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How Marxist Moscow (Bolshevik) gang did fix a problem with invalidated WW2 veterans on the streets ?

Litwin

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How Marxist Moscow (Bolshevik) gang fix a problem with invalidated WW2 veterans on the streets ? answer is - executions and GULAG fixed it

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In the early 1960s, a Moscow shoemaker Ivan Rumyantsev, a disabled war veteran, was a guest on a radio program devoted to military topics. He reached Berlin as an ordinary soldier and was wounded in the head in the last battle of the war, during the assault on the Reichstag. Once in front of the microphone, Ivan suddenly burst into tears. And then he said: "I didn't think that I would live to see such a day. After all, the whole country would listen to me. And all these years, five of us live in a room of 15 square meters in the basement ... Wherever I poke, they drive everywhere: Well, I fought! Well, I received awards. . What else do you want? "

In the USSR, people with disabilities were not particularly ceremonious before the war. Just remember the "Case of the Leningrad Society of the Deaf and Dumb", who were accused of creating a "fascist-terrorist organization." In total, 54 people were arrested, 34 of them were shot, 19 were sent to the camps. This case was initiated by the then head of the Leningrad department of the NKVD Leonid Zakovsky. In 1938 he was transferred to Moscow. At that time, a lot of disabled people gathered in Moscow prisons. Zakovsky, as they say, offered to deal with them in a simple way: "In Leningrad, we just issued them for execution, and that's all. Why bother with them in the camps?"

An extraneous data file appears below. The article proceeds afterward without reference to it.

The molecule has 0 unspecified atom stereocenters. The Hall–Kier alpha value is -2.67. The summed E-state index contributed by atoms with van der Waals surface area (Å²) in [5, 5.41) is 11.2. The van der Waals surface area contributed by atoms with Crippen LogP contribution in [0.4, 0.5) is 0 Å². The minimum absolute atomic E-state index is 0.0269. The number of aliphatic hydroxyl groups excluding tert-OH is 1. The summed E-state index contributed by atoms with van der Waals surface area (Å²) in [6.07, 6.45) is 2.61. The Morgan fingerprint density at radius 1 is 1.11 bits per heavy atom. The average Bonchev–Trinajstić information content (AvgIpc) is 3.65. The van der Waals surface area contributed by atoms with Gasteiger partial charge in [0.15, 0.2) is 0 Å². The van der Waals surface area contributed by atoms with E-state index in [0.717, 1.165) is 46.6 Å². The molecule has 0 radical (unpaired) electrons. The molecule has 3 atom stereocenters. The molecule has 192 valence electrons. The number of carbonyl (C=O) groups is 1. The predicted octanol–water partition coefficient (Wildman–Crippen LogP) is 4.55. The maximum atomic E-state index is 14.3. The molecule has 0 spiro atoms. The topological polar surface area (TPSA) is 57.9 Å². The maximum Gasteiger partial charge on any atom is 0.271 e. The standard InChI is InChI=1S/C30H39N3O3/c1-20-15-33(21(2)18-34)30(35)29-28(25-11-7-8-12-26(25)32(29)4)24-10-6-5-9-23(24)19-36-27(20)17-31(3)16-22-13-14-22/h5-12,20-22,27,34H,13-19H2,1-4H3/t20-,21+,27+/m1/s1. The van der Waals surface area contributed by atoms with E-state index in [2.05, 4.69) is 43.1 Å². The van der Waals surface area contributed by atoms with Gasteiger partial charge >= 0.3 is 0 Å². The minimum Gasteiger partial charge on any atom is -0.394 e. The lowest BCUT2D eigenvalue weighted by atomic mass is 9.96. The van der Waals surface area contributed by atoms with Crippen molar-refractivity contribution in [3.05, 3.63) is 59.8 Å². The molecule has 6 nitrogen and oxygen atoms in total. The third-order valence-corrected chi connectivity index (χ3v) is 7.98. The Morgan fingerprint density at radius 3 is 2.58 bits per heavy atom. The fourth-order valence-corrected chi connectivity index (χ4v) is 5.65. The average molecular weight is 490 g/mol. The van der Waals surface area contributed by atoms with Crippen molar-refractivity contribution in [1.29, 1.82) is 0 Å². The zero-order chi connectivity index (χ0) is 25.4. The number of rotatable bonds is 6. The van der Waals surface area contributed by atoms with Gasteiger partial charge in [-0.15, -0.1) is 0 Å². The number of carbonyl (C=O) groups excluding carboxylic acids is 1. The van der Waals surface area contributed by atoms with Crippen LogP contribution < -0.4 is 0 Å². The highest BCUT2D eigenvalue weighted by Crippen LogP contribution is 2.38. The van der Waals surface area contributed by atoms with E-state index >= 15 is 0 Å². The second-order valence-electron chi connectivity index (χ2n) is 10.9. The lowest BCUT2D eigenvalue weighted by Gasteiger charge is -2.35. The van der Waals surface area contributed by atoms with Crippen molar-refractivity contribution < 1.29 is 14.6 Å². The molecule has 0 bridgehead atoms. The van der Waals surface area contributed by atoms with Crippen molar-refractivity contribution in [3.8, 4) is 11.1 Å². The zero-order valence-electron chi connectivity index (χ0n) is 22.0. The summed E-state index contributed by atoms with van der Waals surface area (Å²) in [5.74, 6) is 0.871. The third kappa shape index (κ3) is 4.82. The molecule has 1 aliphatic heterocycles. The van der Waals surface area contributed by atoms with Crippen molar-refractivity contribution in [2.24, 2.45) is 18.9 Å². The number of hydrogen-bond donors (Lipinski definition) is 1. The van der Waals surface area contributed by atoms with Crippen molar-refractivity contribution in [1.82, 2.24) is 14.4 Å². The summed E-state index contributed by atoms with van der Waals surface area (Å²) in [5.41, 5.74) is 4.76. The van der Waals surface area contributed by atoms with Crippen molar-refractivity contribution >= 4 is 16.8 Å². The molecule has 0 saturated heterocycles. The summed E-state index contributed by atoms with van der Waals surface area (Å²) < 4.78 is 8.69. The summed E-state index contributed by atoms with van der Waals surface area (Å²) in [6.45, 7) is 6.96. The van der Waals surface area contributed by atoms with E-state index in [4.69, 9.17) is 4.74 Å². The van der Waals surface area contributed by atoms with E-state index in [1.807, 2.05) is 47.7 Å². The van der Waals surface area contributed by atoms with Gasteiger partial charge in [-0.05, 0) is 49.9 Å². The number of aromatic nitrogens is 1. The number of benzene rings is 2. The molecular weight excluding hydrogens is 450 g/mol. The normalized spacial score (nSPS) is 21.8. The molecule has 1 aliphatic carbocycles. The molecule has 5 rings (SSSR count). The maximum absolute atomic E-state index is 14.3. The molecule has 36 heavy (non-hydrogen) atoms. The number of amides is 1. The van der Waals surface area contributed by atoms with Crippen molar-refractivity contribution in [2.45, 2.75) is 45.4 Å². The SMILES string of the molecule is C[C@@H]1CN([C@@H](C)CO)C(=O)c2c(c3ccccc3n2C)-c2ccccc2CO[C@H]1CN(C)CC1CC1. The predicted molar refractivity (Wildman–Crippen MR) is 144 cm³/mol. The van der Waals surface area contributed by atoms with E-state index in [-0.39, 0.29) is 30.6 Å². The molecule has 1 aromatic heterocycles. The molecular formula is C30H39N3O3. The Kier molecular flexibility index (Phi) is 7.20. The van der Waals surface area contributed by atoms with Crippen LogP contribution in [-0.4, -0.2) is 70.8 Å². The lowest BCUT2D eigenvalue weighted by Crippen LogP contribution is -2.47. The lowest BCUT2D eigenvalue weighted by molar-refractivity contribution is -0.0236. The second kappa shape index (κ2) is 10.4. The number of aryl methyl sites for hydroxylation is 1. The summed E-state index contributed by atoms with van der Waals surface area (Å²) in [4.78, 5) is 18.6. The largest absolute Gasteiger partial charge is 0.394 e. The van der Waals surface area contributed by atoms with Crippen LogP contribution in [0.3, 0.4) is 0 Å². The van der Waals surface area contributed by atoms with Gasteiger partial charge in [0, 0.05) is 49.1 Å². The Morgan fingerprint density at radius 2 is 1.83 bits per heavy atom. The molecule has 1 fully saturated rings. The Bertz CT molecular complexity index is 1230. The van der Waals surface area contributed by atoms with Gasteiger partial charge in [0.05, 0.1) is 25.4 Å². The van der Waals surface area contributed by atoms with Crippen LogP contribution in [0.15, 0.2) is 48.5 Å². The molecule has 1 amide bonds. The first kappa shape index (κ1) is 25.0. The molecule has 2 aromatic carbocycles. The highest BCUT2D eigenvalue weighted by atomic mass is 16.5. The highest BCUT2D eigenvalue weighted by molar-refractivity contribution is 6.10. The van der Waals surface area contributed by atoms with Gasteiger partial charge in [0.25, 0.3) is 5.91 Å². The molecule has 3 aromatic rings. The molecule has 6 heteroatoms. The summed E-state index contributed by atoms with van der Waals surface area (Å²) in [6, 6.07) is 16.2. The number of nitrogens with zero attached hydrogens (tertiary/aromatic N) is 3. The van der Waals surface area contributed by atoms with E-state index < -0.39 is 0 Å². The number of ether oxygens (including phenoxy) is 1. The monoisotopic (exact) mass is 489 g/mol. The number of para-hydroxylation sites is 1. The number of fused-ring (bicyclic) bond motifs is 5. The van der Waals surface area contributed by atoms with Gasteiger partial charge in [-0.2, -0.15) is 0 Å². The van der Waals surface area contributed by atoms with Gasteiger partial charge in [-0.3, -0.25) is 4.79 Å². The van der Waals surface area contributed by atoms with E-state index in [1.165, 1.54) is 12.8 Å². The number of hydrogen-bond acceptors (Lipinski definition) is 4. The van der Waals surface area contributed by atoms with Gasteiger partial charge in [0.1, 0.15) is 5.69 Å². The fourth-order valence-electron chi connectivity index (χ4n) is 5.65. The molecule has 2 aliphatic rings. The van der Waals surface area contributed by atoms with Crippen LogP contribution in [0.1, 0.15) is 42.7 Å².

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After the Great Patriotic War, the army of disabled people was replenished by veterans who returned from the front with injuries and contusions. Nobody knows exactly how many there were. According to official figures, there are about 2.5 million people. But, most likely, more. Having lost their arms and legs, often having no support other than a small pension, many of them drank themselves into drinking and began to beggar. The Soviet state, taking measures to combat beggars, offered many of these disabled people to move to special homes for disabled veterans of the war, opened on Valaam, in Goritsy. Gradually, beggars and disabled people disappeared from the streets of Soviet cities - someone went to a boarding school, someone settled at home. They disappeared, including with the tacit consent of society.
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The 1980 Summer Olympics were held in Moscow, but the USSR refused to hold the Paralympic Games, citing the absence of disabled athletes in the country. The phrase "There are no disabled people in the USSR", said at a press conference, went down in history. This was the title of a book published in 1986 by a dissenting invalid Valery Fefelov, who was in forced emigration to the Federal Republic of Germany. "There are no disabled people in the USSR!" - a kind of "Gulag Archipelago" about the misadventures of people with disabilities in Soviet hospitals and other public places."
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Ringo

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As usual, another lie from a patent scoundrel.
 
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Litwin

Litwin

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